- Saudi Arabia, Turkey and Philippines on the radar
The United States (US) government plan for multi-million dollar arms sale to Nigeria may suffer set-back at the Congress following reservations by some lawmakers, citing human rights violations.
This is coming against the backdrop of stiff opposition from some interest groups in Nigeria, including the Islamic Movement of Nigeria (IMN), and Indigenous People of Biafra (IPOB) as well as other rights organisations, writing the US government to stall the weapons sale. The groups had alleged that the arms would be used for purposes other what they were meant for including excessive use of force against self-determination and opposition elements.
The US President, Donald Trump had in June approved a $593 million-worth sale to Nigeria that includes 12 A-29 Super Tucano light-attack aircraft among others, to help in the counter-terrorism and counter-insurgency efforts against Boko Haram in the North East.
But the US lawmakers had in September, grilled a top State Department official over arms sales to Nigeria alongside Saudi Arabia, Turkey and the Philippines in light of human rights and other concerns.
Global Sentinel gathered that following news that the Trump administration is seeking to ease export rules for American small arms, the Senate Foreign Relations Committee’s top Democrat, Sen. Ben Cardin, said it looked like an effort to skirt oversight for gun sales to Turkey and the Philippines and their accompanying controversies.
The administration is mulling plans to shift oversight of international non-military firearms sales from the State Department to the Commerce Department. The changes, which can be enacted without congressional approval, are part of a Trump administration overhaul of weapons export policy nearing completion, Reuter’s reports.
“If Commerce is making the decision, this committee loses all oversight — that is human rights, and other considerations are gone if you don’t have congressional review,” said Cardin, of Maryland. He called the move “a direct affront” to congressional oversight and said, “It does look like an end-run around Congress.”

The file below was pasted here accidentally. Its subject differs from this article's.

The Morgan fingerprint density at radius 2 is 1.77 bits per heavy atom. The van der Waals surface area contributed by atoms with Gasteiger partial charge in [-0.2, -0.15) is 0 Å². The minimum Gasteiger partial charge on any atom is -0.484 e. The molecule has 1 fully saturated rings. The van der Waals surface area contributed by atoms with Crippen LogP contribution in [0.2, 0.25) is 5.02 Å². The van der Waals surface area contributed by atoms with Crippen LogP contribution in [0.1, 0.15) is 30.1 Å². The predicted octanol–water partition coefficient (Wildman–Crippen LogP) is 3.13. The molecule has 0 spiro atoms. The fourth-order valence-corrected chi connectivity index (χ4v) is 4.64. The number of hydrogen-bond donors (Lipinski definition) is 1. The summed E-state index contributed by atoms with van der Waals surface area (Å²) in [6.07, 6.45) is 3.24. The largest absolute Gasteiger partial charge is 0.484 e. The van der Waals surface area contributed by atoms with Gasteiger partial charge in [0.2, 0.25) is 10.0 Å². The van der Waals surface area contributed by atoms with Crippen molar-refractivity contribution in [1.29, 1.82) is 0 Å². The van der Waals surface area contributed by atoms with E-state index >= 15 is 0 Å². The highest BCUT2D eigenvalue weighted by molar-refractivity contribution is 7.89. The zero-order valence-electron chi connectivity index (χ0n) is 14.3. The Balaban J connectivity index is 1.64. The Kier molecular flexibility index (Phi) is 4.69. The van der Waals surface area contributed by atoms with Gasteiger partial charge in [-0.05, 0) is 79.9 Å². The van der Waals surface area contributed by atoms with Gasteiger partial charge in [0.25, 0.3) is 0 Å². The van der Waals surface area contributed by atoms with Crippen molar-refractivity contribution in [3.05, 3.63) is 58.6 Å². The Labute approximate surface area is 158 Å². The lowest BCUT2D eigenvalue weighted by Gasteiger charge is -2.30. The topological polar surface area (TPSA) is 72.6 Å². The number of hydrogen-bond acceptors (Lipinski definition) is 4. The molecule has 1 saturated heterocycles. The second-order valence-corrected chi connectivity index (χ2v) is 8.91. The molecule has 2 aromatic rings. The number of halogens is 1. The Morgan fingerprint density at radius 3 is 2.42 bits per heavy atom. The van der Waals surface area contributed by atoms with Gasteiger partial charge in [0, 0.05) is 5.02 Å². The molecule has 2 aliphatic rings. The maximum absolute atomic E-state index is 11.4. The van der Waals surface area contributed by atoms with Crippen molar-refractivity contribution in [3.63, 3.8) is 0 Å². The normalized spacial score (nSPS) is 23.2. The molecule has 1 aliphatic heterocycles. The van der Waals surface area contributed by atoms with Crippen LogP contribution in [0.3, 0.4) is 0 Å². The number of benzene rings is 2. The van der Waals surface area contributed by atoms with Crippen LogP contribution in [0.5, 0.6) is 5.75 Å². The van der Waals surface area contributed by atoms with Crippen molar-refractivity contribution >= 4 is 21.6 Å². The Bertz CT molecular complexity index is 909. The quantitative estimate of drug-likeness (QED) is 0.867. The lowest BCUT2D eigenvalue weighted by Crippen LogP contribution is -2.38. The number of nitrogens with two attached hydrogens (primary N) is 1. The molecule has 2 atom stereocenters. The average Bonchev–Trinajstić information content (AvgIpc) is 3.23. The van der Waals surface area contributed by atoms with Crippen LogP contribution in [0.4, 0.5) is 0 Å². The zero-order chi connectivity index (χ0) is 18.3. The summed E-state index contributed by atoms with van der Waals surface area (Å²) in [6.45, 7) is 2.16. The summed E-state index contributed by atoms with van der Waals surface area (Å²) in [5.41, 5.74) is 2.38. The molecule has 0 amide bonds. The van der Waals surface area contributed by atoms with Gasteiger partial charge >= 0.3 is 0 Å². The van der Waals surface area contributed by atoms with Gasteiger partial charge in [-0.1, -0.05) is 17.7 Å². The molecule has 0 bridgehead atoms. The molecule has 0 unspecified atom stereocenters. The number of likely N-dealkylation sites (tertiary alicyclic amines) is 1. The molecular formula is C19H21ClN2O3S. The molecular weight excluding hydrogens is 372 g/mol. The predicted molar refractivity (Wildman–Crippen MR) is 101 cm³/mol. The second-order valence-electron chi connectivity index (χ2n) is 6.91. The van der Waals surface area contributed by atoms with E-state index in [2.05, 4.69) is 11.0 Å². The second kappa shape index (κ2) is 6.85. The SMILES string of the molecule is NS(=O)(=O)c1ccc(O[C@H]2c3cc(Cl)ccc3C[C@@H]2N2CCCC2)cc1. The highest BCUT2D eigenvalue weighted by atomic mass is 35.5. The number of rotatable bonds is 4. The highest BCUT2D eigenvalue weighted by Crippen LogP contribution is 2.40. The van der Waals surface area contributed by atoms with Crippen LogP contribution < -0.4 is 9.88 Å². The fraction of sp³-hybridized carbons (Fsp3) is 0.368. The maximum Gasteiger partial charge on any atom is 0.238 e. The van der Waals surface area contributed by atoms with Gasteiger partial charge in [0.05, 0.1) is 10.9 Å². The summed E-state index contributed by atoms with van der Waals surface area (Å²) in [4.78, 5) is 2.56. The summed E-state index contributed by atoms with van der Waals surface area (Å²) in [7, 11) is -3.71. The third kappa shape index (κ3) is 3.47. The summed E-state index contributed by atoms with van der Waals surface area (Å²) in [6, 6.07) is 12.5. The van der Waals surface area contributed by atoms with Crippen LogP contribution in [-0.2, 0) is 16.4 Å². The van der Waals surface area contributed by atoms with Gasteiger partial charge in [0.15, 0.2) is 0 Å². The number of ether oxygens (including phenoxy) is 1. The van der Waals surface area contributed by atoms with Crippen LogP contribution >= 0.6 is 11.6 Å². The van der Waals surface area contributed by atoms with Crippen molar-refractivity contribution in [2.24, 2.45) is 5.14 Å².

The comments came amid testimony before the panel from the State Department’s acting assistant secretary of political-military affairs, Tina Kaidanow; DoD’s acting assistant secretary for strategy, plans, and capabilities, Thomas H. Harvey III; and the chief of the Defense Security Cooperation Agency, Lt. Gen. Charles Hooper.
Cardin, in a key exchange, questioned why it would help to remove congressional review for sales of weapons like sniper rifles. Kaidanow defended the as-yet unpublished plans as preserving congressional and State Department oversight for the most sensitive American-made weapons, while removing it for weapons “available at retail outlets here in the United States.”
“Our strong feeling is that we want the State Department to do what we believe the regulations were intended to do, which is focus on highly sensitive technologies where our edge or our troops would be endangered,” Kaidanow said.
Under pressure, the administration effectively canceled the sales to Turkish President Recep Tayyip Erdogan’s security guards on Sept. 18, after his bodyguards were filmed in May assaulting Washington protesters.
Cardin also raised concerns over the proposed sale of 27,000 assault rifles to the Philippine National Police, which continues summarily executing civilians in the streets.
“I would just remind you that the people of this country probably have focused more on [Turkish attacks] against peaceful protesters and the extra-judicial killings in the Philippines than any of the other issues we have been talking about today,” Cardin said. “They look to their elected officials to represent their views.”
Though most of the questions over human rights and arms sales came from Democrats, Sen. Todd Young, R-Ind., joined Sen. Patrick Murphy, D-Conn., in raising objections to arms sales to Riyadh in light of its alleged human rights violations in Yemen’s civil war. Some invoked the $100 billion-plus U.S.-Saudi arms deal the president announced in May.
When Kaidanow pointed to Riyadh’s acknowledgement of its problematic conduct, Murphy cut her off: “Who cares what they say?”
Kaidanow highlighted a $750 million U.S.-Saudi deal that includes training for the Saudi Royal Air Force with content on the law of armed conflict.
“They’re going to have to show that their actions comport with what they say. That is what we are committed to doing,” Kaidanow said.
Murphy got the last word, calling U.S. policy in Yemen “an epic failure.”
“I understand the Saudis spend a lot of money coming up here and making promises about how they will change the conduct of the war. They have not,” Murphy said. “We as a country — these are my words, not anyone else’s — but we are complicit in some of the worst things happening over there.”
Both Cardin and Sen. Cory Booker, D-N.J., took aim in their questions at a $593 million U.S. sale to Nigeria that includes 12 A-29 Super Tucano light-attack aircraft, to be used against the militant group Boko Haram.
Booker and Sen. Rand Paul, R-Ky., wrote a letter to Secretary of State Rex Tillerson in June urging him to require the Nigerian government to probe incidents in which its military “flouted the rules of war.”
On Tuesday, Booker and Cardin vented frustration with State Department stonewalling Congress on these issues.
Booker, echoing Murphy, said senators need the ability to exercise oversight, when the U.S. is “complicit in some of the most horrific things that are going on the planet Earth right now by regimes that are not acting in any way in accordance with our values as a country or our national security interests.”